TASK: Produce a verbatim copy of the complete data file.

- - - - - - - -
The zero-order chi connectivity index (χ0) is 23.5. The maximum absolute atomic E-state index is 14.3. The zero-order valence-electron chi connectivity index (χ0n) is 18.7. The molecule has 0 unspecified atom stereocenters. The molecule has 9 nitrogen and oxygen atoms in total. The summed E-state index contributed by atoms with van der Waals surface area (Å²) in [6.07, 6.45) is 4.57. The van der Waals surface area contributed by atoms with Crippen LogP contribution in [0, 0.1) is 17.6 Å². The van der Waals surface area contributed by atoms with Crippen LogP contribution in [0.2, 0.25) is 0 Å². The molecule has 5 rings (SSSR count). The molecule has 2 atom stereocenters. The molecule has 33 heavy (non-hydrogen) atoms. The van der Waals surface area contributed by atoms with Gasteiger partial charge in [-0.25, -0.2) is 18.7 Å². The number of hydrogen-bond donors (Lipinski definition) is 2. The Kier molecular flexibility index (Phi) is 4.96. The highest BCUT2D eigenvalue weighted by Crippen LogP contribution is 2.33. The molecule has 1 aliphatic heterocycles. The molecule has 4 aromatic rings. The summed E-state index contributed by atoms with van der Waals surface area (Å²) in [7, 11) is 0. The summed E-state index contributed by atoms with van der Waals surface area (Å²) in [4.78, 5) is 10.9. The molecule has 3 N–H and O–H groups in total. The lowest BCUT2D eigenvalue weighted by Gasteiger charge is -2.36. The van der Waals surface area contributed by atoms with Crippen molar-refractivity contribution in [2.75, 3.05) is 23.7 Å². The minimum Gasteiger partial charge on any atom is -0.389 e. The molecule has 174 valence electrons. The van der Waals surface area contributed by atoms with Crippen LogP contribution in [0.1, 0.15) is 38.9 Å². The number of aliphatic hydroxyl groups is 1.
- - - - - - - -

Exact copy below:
The zero-order chi connectivity index (χ0) is 23.5. The maximum absolute atomic E-state index is 14.3. The zero-order valence-electron chi connectivity index (χ0n) is 18.7. The molecule has 0 unspecified atom stereocenters. The molecule has 9 nitrogen and oxygen atoms in total. The summed E-state index contributed by atoms with van der Waals surface area (Å²) in [6.07, 6.45) is 4.57. The van der Waals surface area contributed by atoms with Crippen LogP contribution in [0, 0.1) is 17.6 Å². The van der Waals surface area contributed by atoms with Crippen LogP contribution in [0.2, 0.25) is 0 Å². The molecule has 5 rings (SSSR count). The molecule has 2 atom stereocenters. The molecule has 33 heavy (non-hydrogen) atoms. The van der Waals surface area contributed by atoms with Gasteiger partial charge in [-0.25, -0.2) is 18.7 Å². The number of hydrogen-bond donors (Lipinski definition) is 2. The Kier molecular flexibility index (Phi) is 4.96. The highest BCUT2D eigenvalue weighted by Crippen LogP contribution is 2.33. The molecule has 1 aliphatic heterocycles. The molecule has 4 aromatic rings. The summed E-state index contributed by atoms with van der Waals surface area (Å²) in [7, 11) is 0. The summed E-state index contributed by atoms with van der Waals surface area (Å²) in [4.78, 5) is 10.9. The molecule has 3 N–H and O–H groups in total. The lowest BCUT2D eigenvalue weighted by Gasteiger charge is -2.36. The van der Waals surface area contributed by atoms with Crippen molar-refractivity contribution in [2.75, 3.05) is 23.7 Å². The minimum Gasteiger partial charge on any atom is -0.389 e. The molecule has 174 valence electrons. The van der Waals surface area contributed by atoms with Crippen LogP contribution in [0.1, 0.15) is 38.9 Å². The number of aliphatic hydroxyl groups is 1.